Nature’s Notebook

Connecting People with Nature to Benefit Our Changing Planet

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Join us in one of our campaigns this year—the species highlighted in these efforts are of special interest to scientists and managers. Be sure to sign up to receive the campaign-specific messages!

Image credit:
Dennis Rosemartin

Join a Campaign

By participating in one of our regional campaigns you can help researchers answer key questions, get info-rich emails with localized results, and an end of season summary. Use the map to determine which campaigns are appropriate for your location, and then learn the details on the campaign pages linked from the table below.

If you opt to participate in one of the campaigns, be sure to sign up to receive the campaign-specific messages in your email in-box! These messages, arriving approximately every four to six weeks, will provide project updates and early results, helpful tips, and campaign-specific opportunities. Don't miss out! Look for the sign-up in the right sidebar of the campaign pages.

2017 Nature's Notebook Campaigns

Cloned and Common Lilacs

Your observations of lilac life cycle events can enhance the decades of lilac phenology records that have been collected across the U.S. Plant and observe a cloned lilac or report observations of a common lilac already established in your yard.

Cloned and Native Flowering Dogwoods

Observations of cloned and native flowering dogwood are valued for the data gap they fill, especially in the southeastern U.S.

Green Wave: Maples, Oaks, and Poplars

Help scientists and natural resources managers track the “green wave” - the flush of green that accompanies leaf-out - over the course of the spring season, and the spread of seasonal color across the country in the autumn. Click on your region below to see which species are of most interest for your location.

Northeast, Southeast, Midwest, Great Plains North, Great Plains South, Northwest, Southwest, Alaska

Shady Invaders

Invasive shrubs are becoming increasingly common in eastern forests, and are top competitors for native shrubs. Help researchers at Penn State track leafing of invasive and native shrubs in the eastern US!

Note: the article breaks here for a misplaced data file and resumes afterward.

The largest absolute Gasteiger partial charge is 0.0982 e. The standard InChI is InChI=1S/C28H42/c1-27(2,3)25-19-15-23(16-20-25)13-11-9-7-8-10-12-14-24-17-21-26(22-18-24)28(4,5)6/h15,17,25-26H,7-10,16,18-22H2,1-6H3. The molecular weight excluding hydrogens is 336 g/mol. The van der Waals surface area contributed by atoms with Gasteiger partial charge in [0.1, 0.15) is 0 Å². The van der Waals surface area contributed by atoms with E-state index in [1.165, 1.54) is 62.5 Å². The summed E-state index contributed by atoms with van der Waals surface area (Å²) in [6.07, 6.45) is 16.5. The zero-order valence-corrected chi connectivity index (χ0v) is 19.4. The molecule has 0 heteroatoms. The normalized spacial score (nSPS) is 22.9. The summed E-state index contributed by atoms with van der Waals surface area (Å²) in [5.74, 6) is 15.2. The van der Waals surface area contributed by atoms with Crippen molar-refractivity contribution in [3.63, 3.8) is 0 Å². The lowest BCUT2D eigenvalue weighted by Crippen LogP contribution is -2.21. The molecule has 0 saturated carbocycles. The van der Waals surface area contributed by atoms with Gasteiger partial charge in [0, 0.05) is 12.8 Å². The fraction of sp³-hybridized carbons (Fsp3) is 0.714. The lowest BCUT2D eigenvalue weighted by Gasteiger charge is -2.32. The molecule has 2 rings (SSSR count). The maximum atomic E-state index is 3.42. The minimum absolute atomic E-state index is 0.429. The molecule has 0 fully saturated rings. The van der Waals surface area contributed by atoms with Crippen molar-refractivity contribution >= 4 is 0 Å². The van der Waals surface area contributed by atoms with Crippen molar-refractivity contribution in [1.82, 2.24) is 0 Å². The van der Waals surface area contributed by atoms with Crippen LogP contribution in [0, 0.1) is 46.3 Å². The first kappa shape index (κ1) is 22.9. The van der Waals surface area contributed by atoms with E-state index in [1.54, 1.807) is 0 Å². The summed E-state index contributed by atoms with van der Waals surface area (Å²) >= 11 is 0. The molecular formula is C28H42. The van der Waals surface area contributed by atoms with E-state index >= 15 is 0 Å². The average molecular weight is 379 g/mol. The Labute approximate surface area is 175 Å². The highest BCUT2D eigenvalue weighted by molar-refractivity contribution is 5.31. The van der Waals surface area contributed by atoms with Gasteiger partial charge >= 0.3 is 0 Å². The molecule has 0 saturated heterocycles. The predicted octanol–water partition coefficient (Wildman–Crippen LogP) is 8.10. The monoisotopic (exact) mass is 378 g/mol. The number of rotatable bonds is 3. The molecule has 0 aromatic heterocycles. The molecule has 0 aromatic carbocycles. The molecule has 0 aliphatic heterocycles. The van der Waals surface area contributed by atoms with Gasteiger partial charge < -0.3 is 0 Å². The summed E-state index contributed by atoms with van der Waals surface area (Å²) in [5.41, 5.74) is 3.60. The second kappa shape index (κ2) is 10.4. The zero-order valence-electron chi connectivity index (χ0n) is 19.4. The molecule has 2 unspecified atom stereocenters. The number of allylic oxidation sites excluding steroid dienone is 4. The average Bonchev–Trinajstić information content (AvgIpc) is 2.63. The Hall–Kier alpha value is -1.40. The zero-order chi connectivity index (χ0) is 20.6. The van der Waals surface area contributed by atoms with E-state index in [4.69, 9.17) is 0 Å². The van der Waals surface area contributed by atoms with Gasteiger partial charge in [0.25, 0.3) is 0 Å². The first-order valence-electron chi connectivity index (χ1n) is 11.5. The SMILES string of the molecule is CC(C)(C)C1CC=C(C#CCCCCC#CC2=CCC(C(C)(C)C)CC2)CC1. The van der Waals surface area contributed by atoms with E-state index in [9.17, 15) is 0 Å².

Shady Invaders Campaign, Photo: Eric Burkhart
Southwest Season Trackers

Phenology records in southwestern ecosystems are not as common as they are in other parts of the country. Southwest Season Trackers was created to assess and improve performance of models that predict timing of seasonal activity in common shrub and grass species

Southwest Season Trackers Campaign, Photo: Michelle Mattocks
Mayfly Watch

Mayflies are an important food source for a variety of animals and a good indicator of water quality. Help the US Fish & Wildlife Service track the emergence of mayflies along the Upper Mississippi River and its tributaries this summer! 

Photo: Hexagenia bilineata, Alan Stankevitz
Nectar Connectors

Monarchs, one of our most iconic butterflies, rely on a wide variety of nectar sources spread over a large part of the United States. Changes to these food sources, through habitat loss, pesticide use, and/or climate change, can be costly to monarch populations, as well as to the many other pollinators that rely on these same species for their dietary needs. Help us better understand the phenology of important nectar sources for monarchs and other pollinators.

Brian F Powell
Flowers for Bats

If you live in Southeastern Arizona, you can help the US Fish & Wildlife Service document flowering of agave and saguaro cactus during the spring and summer flowering periods, an effort called Flowers for Bats. This information will be used by the FWS to conserve and promote habitat for lesser long-nosed bats. 

Brian F Powell

Though we are most interested in the species listed above, you are are welcome to collect and submit observations on any of the 1216 species of plants and animals for which protocols are available.

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